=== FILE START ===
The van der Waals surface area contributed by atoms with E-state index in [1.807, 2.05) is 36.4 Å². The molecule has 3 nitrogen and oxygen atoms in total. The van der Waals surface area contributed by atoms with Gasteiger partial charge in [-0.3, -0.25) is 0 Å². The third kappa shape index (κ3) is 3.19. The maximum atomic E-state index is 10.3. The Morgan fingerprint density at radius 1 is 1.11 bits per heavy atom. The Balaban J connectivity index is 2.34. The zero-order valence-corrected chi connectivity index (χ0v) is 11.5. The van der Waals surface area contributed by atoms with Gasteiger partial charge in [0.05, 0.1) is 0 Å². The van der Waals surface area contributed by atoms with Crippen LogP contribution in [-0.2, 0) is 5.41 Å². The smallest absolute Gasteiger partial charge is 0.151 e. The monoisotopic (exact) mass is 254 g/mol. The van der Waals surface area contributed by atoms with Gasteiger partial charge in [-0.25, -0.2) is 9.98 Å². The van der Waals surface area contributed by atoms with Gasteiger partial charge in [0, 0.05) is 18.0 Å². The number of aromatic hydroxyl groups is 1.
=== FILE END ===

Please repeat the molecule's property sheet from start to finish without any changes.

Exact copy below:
The van der Waals surface area contributed by atoms with E-state index in [1.807, 2.05) is 36.4 Å². The molecule has 3 nitrogen and oxygen atoms in total. The van der Waals surface area contributed by atoms with Gasteiger partial charge in [-0.3, -0.25) is 0 Å². The third kappa shape index (κ3) is 3.19. The maximum atomic E-state index is 10.3. The Morgan fingerprint density at radius 1 is 1.11 bits per heavy atom. The Balaban J connectivity index is 2.34. The zero-order valence-corrected chi connectivity index (χ0v) is 11.5. The van der Waals surface area contributed by atoms with Gasteiger partial charge in [0.05, 0.1) is 0 Å². The van der Waals surface area contributed by atoms with Crippen LogP contribution in [-0.2, 0) is 5.41 Å². The smallest absolute Gasteiger partial charge is 0.151 e. The monoisotopic (exact) mass is 254 g/mol. The van der Waals surface area contributed by atoms with Gasteiger partial charge in [-0.25, -0.2) is 9.98 Å². The van der Waals surface area contributed by atoms with Gasteiger partial charge in [0, 0.05) is 18.0 Å². The number of aromatic hydroxyl groups is 1.